Posted by: Bittu Sahgal on
Jul 21, 2012
The news came in three days ago about the Supreme Court of India banning tourism in the core areas of national parks and sanctuaries in response to a Public Interest Litigation filed. While everyone waits for the text of the final ruling, clearly this is a case where the law has confused the current impact of tourism (negative) and the future potential of tourism for conservation (positive). Banning tourism because it is bad today is like banning cricket because there is gambling. The answer surely is to regulate tourism and make it difficult or impossible for builders and contractors to turn forests to cement. By banning tourism in the core areas the eyes and ears of non-governmental agencies have been walled out of forests where tree-cutting, illegal mining, road building, poaching and worse are rampant.
In a housing colony a visitor robs something. Would you enhance protection, or ban all visitors from entering the colony and allow only watchmen in? We are all looking for a solution. But 30 years of experience tells me that the forest departments of all states need watching too. What are we going to do when political pressure forces a Park Director to approve an illegal canal alignment through the core area of a park? That's only one possible (but very real) issue. A slew of JCBs was unleased onto a park as vibrant and vital as Nagarahole. In truth, if all humans were removed from all forests, tigers, leopards, elephants, flowers, termites, birds, reptiles and more would be MUCH better off. But then remove them ALL!
My belief is that in phases the buffers of our tiger reserves must be restored to health and tourism will automatically shift there. That would also help fight climate change. This is the position Sanctuary has been advocating, but the "system" does not respond because it raises political funds from buffers where mining scams and worse are legend. While this process unfolds, those living in home stays on community conservation reserves outside park boundaries must be able to travel inside to witness and be in awe of wild nature. Lets unite. We have the same purpose. The tiger and all that lives under its umbrella are the reason these parks have been established, and showing people the results and the positive impacts of wildlife conservation is the only way to win support down generations. But within reason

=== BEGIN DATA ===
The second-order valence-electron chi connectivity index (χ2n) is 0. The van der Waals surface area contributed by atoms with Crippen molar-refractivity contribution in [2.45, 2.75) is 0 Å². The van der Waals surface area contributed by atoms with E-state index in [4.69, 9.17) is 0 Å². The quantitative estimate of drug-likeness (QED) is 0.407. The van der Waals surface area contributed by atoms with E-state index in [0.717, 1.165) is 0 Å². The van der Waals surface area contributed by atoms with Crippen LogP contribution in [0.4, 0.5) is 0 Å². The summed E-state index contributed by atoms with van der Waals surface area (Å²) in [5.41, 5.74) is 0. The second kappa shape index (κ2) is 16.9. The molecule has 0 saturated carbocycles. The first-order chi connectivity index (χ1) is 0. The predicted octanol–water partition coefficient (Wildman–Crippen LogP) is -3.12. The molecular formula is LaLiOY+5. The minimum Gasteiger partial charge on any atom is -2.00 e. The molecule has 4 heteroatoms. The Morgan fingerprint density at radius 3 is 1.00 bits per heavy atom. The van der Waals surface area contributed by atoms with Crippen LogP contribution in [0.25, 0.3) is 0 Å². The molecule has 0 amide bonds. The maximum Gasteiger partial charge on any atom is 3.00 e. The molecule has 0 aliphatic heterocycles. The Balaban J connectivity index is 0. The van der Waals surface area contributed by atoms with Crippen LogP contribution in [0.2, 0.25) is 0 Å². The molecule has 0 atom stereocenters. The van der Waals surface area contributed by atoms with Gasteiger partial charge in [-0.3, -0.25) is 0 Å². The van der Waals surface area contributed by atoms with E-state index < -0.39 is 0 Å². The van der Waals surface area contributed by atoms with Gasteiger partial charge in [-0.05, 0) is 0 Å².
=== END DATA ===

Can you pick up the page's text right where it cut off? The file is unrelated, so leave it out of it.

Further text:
What we must remember at this point is that what we have been confronted with is an interim order. The Supreme Court has been a true friend of wildlife for over ten years, protecting our forests from all manner of miners and commercial interests. The court has been misled by officials into taking a "no tourism" position. I think when the original Ecodevelopment Committee Report signed by the Chairman is made available to the Hon. Court, it will possibly see that strict regulation and sharing of revenues with communities is what the future of wildlife tourism should be.
Right now the baby, poor thing, is being thrown out with the bath!